Dear Sir, poor sir, brave sir.” he read, “You are an experiment by the Creator of the Universe. You are the only creature in the entire Universe who has free will. You are the only one who has to figure out what to do next – and why. Everybody else is a robot, a machine. Some persons seem to like you, and others seem to hate you, and you must wonder why. They are simply liking machines and hating machines. You are pooped and demoralized, ” read Dwayne. “Why wouldn’t you be? Of course it is exhausting, having to reason all the time in a universe which wasn’t meant to be reasonable
― Kurt Vonnegut, Breakfast of Champions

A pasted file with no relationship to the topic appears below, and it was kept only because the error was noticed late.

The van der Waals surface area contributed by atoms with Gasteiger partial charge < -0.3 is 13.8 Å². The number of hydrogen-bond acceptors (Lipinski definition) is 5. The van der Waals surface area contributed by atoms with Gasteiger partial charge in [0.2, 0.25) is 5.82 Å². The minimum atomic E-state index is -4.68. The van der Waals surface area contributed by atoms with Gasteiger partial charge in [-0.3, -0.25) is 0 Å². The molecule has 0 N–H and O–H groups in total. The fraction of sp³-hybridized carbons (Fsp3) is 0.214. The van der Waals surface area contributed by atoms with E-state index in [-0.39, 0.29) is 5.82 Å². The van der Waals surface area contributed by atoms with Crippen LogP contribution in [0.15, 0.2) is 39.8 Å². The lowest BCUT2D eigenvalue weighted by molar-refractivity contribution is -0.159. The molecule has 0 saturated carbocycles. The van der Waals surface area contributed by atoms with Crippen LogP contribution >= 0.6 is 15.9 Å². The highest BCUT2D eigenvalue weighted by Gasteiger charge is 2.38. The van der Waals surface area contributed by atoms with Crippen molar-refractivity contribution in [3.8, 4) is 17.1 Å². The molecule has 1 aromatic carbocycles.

Emily finally finished the section of program she was developing, turned and looked at Cecilia. “Gosh, where do I start?” she mused aloud. She began to speak, as much to herself as to Cecilia, as the girl never took her eyes off her computer monitor. “I developed this latest Matryoshka using Howling Moon software. That’s a pretty old and established platform, which is why I like to use it. No buggy surprises, if you know what I mean.” Up to this point, Cecilia had followed about every fifth word of what Emily had shared. Her Matryoshka? Howling Moon? Buggy surprises? But she let the girl continue, hoping to catch some clues along the way. Emily glanced over at Cecilia. “Do you understand what I’m saying?” Cecilia nodded, just to ensure the girl stayed calm, in light of the Avatar Javier’s coaching. “I was establishing a baseline of data for this area in Florida, and I brought up some of the history files. I thought the stuff about the Cuban missile crisis was kind of cool, so I played with it some. You’re allowed to do that, within certain limits. You can have a game inside a program, you know? It keeps the writing from getting too boring. Are you with me so far?” Cecilia interpreted that Emily was playing a game inside of writing a program. So that explains almost nothing, but again she nodded. “So I’m playing this game that’s sort of like that really old game Battleship? Or was it Risk? Oh, wait – Risk uses armies. It’s Battleship. Do you know that game?” Cecilia was aware of the game, so she nodded, more vigorously this time. “Anyway, I’m playing this game and I forgot about those 4 submarines in the Sargasso Sea being diesel-powered…funny how little details can make such a difference, huh?” Cecilia considered what Emily said to be the most significant understatement she’d heard so far.